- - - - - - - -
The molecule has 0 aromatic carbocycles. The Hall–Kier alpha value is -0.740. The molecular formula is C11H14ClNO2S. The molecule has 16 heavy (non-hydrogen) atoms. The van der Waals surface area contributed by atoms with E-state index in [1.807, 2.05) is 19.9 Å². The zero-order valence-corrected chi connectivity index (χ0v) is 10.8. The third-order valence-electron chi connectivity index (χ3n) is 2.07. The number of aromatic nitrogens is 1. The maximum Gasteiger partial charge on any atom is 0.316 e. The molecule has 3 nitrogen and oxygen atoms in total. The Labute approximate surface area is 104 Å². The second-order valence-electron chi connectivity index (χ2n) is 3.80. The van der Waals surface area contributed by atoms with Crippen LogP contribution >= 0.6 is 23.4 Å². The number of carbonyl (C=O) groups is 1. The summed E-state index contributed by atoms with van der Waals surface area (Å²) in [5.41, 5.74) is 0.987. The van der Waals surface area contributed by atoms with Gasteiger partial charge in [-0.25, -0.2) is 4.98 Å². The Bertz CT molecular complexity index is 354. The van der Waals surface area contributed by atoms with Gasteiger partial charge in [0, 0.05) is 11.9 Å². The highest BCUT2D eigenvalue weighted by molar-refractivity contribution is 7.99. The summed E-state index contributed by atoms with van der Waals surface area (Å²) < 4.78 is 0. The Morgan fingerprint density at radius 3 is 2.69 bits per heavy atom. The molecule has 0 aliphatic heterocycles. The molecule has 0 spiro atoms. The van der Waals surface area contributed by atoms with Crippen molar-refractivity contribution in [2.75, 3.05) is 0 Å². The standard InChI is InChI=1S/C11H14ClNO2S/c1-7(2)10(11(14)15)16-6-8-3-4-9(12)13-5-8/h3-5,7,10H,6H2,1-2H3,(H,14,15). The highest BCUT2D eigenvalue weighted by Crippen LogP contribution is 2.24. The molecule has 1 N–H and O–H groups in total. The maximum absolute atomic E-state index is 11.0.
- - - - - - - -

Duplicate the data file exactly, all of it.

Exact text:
The molecule has 0 aromatic carbocycles. The Hall–Kier alpha value is -0.740. The molecular formula is C11H14ClNO2S. The molecule has 16 heavy (non-hydrogen) atoms. The van der Waals surface area contributed by atoms with E-state index in [1.807, 2.05) is 19.9 Å². The zero-order valence-corrected chi connectivity index (χ0v) is 10.8. The third-order valence-electron chi connectivity index (χ3n) is 2.07. The number of aromatic nitrogens is 1. The maximum Gasteiger partial charge on any atom is 0.316 e. The molecule has 3 nitrogen and oxygen atoms in total. The Labute approximate surface area is 104 Å². The second-order valence-electron chi connectivity index (χ2n) is 3.80. The van der Waals surface area contributed by atoms with Crippen LogP contribution >= 0.6 is 23.4 Å². The number of carbonyl (C=O) groups is 1. The summed E-state index contributed by atoms with van der Waals surface area (Å²) in [5.41, 5.74) is 0.987. The van der Waals surface area contributed by atoms with Gasteiger partial charge in [-0.25, -0.2) is 4.98 Å². The Bertz CT molecular complexity index is 354. The van der Waals surface area contributed by atoms with Gasteiger partial charge in [0, 0.05) is 11.9 Å². The highest BCUT2D eigenvalue weighted by molar-refractivity contribution is 7.99. The summed E-state index contributed by atoms with van der Waals surface area (Å²) < 4.78 is 0. The Morgan fingerprint density at radius 3 is 2.69 bits per heavy atom. The molecule has 0 aliphatic heterocycles. The molecule has 0 spiro atoms. The van der Waals surface area contributed by atoms with Crippen molar-refractivity contribution in [2.75, 3.05) is 0 Å². The standard InChI is InChI=1S/C11H14ClNO2S/c1-7(2)10(11(14)15)16-6-8-3-4-9(12)13-5-8/h3-5,7,10H,6H2,1-2H3,(H,14,15). The highest BCUT2D eigenvalue weighted by Crippen LogP contribution is 2.24. The molecule has 1 N–H and O–H groups in total. The maximum absolute atomic E-state index is 11.0.